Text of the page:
All spotted. The stroke is a foul, and the penalty for fouls is followed.

Cue Ball After Jumping off the Table or Scratch:
Incoming player has cue ball in hand behind the head string.

Penalty for Fouls:
No point penalty. Incoming player has the option of (1) accepting the balls in position, or (2) requiring offending player to shoot again with the table in position (if cue ball is in hand behind the head string it is so for either player).

Rules taken from Billiards: The Official Rules and Records Book, 2004 Edition (visit www.bca-pool.com for more information)

Andrew Manning
11-21-2006, 02:34 PM
I play it in Virtual Pool 3 fairly often because it challenges my creativity, which makes it a lot of fun for me. The trouble is I don't have a very fine touch to my positional play in that game (fine speed control is very tough to accomplish, especially trying to draw or follow a short but precise distance), and so I can't run balls with finesse and positional control. I end up hitting the low ball really hard and hoping something drops a lot, or shooting off-the-wall banks and kicks. I'd like to take it up against human opponents in non-virtual (I guess that makes it actual) pool, but nobody plays it around here.

-Andrew

iapoolguy
11-21-2006, 10:58 PM
These rules were posted in one of the earlier threads. Can anyone (from Philippines, perhaps) confirm what rules they use for safeties?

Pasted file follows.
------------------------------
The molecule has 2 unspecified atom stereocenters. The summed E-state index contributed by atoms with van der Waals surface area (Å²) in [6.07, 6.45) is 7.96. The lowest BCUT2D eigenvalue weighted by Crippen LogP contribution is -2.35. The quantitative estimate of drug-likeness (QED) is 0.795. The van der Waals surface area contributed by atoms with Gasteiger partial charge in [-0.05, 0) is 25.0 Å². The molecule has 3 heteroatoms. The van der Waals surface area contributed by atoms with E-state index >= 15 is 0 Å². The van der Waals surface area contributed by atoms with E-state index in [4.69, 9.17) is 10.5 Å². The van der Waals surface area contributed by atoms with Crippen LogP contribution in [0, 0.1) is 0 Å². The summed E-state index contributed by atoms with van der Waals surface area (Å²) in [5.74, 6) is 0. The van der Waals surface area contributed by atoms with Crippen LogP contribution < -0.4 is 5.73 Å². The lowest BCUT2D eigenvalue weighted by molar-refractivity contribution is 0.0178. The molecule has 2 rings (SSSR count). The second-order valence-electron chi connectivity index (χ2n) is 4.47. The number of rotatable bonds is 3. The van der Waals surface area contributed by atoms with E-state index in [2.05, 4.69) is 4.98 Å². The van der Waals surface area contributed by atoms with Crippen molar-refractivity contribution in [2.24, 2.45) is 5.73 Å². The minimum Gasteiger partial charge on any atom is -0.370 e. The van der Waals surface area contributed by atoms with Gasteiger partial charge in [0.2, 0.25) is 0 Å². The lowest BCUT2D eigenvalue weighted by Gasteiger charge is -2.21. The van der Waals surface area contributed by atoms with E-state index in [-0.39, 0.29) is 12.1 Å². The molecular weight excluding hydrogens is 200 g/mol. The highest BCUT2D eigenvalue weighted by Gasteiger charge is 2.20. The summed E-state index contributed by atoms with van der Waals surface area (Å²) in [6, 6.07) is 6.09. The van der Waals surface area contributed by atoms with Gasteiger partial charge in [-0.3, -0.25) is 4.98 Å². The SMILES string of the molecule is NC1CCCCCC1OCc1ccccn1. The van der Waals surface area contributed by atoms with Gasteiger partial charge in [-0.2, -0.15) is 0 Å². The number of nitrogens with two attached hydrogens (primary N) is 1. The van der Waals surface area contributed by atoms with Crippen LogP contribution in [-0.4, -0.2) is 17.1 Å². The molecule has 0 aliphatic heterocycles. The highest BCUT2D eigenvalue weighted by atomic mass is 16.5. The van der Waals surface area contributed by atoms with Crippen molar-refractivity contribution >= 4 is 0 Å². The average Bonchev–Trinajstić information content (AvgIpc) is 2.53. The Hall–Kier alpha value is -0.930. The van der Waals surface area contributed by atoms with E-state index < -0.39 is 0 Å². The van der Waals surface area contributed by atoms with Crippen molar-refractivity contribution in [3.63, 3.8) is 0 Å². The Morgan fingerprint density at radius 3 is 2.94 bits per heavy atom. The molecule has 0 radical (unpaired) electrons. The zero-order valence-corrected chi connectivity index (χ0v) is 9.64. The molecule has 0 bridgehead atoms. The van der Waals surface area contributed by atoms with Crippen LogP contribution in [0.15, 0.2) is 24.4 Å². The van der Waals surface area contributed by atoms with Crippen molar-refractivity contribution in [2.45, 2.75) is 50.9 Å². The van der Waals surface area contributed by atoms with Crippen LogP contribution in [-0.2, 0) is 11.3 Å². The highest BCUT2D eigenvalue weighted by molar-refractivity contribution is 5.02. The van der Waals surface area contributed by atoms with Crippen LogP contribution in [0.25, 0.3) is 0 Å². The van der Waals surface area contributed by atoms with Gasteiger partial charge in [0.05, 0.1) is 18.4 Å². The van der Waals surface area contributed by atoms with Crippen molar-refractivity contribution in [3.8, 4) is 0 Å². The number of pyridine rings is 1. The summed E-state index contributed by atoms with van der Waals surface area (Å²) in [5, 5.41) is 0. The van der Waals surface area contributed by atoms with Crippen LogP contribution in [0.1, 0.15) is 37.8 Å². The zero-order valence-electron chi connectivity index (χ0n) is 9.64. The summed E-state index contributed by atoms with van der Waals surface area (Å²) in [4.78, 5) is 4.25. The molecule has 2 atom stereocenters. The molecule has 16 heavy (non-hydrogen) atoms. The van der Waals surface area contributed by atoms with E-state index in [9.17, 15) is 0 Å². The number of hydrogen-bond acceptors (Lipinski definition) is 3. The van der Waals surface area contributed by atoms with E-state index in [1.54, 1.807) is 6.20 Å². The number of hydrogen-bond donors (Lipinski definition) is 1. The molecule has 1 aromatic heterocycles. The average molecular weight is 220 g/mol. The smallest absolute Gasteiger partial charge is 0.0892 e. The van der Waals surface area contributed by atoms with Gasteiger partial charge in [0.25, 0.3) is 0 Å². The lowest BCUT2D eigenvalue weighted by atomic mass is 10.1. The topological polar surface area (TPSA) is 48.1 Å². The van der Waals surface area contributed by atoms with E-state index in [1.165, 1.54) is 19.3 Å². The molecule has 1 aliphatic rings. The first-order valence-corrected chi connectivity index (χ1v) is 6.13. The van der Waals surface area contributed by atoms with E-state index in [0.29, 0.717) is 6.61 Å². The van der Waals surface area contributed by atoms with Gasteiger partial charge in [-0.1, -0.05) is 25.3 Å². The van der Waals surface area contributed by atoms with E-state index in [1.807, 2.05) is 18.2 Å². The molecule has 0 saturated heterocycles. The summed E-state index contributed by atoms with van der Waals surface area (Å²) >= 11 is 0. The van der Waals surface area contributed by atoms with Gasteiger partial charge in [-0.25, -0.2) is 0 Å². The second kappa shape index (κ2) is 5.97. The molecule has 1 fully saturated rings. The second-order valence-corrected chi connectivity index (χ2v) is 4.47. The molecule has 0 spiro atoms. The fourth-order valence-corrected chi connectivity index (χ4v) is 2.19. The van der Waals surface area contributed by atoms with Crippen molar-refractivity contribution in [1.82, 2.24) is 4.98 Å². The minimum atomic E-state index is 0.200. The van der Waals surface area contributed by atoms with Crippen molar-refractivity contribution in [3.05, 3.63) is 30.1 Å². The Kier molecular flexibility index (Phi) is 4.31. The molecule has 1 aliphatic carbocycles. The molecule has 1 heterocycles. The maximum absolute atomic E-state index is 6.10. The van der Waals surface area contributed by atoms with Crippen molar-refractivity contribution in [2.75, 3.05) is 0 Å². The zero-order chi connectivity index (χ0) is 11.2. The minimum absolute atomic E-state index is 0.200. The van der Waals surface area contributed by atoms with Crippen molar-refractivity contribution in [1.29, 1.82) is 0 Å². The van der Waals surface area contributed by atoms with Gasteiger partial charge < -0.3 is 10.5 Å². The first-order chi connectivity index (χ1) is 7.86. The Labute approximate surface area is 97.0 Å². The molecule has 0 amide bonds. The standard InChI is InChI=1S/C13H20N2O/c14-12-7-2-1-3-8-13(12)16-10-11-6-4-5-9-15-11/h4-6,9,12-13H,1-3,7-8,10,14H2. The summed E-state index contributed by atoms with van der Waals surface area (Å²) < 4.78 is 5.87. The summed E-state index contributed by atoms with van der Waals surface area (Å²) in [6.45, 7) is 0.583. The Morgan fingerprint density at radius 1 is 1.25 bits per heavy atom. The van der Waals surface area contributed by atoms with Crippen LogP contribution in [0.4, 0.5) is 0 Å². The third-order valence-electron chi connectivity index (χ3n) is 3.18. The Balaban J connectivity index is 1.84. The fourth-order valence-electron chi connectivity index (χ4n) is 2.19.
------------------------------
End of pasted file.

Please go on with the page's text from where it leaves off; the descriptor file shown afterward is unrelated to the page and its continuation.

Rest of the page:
----------
Rotation requires that the cue ball contact the lowest numbered object ball first on each shot; any ball pocketed on a legal shot counts. It is not neccessary to call balls or pockets. Rotation is a formidable test of a player's imagionation, shot-making ability and repertoire. Few games require more exact position play.

Players:
2 or more.

Balls Used:
Standard set of object balls 1-15, plus cue ball.

The Rack:
Standard triangle rack with the 1-ball on the foot spot, 2-ball on the right rear corner, 3-ball on the left rear corner, and 15-ball in the center. All other balls placed entirely at random.

Object of the Game:
To score balls of greater total points value than the opponent(s).

Scoring:
Each legally pocketed object ball has a point value equal to its number. When a player's point total mathematically eliminates an opponent(s) from outscoring him (61 points in a two-player game), the game is ended. If two or more players tie for highest point total after all 15 object balls have been pocketed, the tied player who legally pocketed the last object ball is credited with an extra tie-breaking point and wins the game.

Opening Break:
The starting player must (1) make an open break, or (2) legally pocket an object ball. If failing to do so, the incoming player has the choice of (1) shooting with cue ball in hand behind the head string and object balls in position, or (2) having the balls reracked and shooting the opening break shot.